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Tuesday September 23, 2014

Professor Gyorgy Buzsaki Is Co-Winner of Major European “Brain Prize”

News Release
Friday March 4, 2011

Professor Gyorgy Buzsaki Is Co-Winner of Major European “Brain Prize”

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Buzsaki shares prize of one million Euros with two other neuroscientists from his native Hungary


NEWARK, NJ

--Rutgers Board of Governors Distinguished Professor of Neuroscience, Dr. Gyorgy Buzsaki, has received the Grete Lundbeck European Brain Research Foundation’s award, “The Brain Prize,” along with two other Hungarian scientists, Tamas Freund and Peter Somogyi.  The prize winners were announced on March 3 in Copenhagen, Denmark.

The award was given to the three scientists for “their wide-ranging, technically and conceptually brilliant research on the functional organization of neuronal circuits in the cerebral cortex, especially in the hippocampus, a region that is crucial for certain forms of memory.”  According to the Foundation’s press release, “although the work of the three researchers has been aimed at fundamental understanding of brain function, it is illuminating the causes and symptoms of a variety of clinical conditions, from epilepsy and Parkinson’s disease to anxiety and dementia.  It has set the gold standard for correlating structure and function, from molecules to behaviour.”

Professor Colin Blakemore, Oxford University, who was chair of the selection committee for the award, said “In order to know how the brain processes information we need a complete description of the structure of nerve cells and the dynamic characteristics of the connections between them.  The work of Somogyi, Freund and Buzsaki has provided much of this essential knowledge for the cerebral cortex.  Without such painstaking research there will never be full understanding of the brain.”

The foundation’s announcement notes that Somogyi, Freund and Buzsaki, all native Hungarians, symbolize the “remarkable quality of Hungarian science, which was sustained through periods of challenge and hardship.  They have worked together at Budapest, Oxford and Rutgers University (Newark, N.J.), and had great influence on each other reflected in many joint publications. “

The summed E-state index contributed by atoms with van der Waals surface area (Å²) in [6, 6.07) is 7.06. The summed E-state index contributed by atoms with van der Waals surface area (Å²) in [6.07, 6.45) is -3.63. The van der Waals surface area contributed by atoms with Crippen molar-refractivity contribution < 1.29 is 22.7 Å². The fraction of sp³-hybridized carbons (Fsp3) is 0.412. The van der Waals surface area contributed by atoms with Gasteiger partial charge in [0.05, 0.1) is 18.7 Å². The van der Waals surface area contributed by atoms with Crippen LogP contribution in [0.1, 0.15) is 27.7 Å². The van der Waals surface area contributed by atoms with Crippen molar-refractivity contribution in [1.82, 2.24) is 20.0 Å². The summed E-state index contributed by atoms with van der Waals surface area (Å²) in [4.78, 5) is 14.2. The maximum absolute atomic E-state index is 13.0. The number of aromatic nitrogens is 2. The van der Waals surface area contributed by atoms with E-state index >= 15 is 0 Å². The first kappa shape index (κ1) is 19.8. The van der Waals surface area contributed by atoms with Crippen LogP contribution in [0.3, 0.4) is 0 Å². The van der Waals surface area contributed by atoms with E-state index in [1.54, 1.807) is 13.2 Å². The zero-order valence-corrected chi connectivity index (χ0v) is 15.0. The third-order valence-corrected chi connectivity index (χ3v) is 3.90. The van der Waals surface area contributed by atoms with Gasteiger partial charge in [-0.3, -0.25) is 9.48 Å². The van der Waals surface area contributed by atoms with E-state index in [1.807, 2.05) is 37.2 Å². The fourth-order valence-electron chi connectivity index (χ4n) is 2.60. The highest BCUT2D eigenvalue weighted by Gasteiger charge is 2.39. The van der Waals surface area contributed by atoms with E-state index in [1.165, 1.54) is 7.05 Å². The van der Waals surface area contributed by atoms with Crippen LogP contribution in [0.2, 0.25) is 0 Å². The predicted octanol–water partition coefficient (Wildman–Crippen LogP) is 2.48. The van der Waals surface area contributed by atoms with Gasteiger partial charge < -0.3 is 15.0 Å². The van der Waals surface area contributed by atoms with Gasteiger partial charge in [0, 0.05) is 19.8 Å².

Buzsaki, a resident of Millburn, N.J., joined the faculty of the Center for Molecular and Behavioral Neuroscience at Rutgers University, Newark, in 1990.  He received his Ph.D. in Neuroscience from the Academy of Sciences in Budapest, and an M.D. at the University of Pecs, Hungary. Prior to joining the Rutgers faculty he was associated with the University of California San Diego.

Prior to winning the 2011 “Brain Prize,” Buzsaki was the recipient of other awards for his research, including being named ISIHighlyCited (top 250 most cited neuroscientist) in 2004; a Fellow in the American Association for the Advancement of Science in 2004; the Krieg Cortical Discover Award in 2001, and Collége de France Distinguished Professor in 1998. He was presented with the Pierre Gloor Award from the American Clinical Neurophysiology Society in 1997, is an honorary member of the Hungarian Academy of Sciences, and sits on the editorial boards of several leading neuroscience journals. 

Buzsaki’s numerous peer-reviewed papers have been published in leading journals such as Science and Nature.

For more information about Buzsaki's research, please visit http://osiris.rutgers.edu/frontmid/indexmid.html  and www.newark.rutgers.edu/neuroscience

 

Media Contact: Helen Paxton
973/353-5262
E-mail: paxton@andromeda.rutgers.edu

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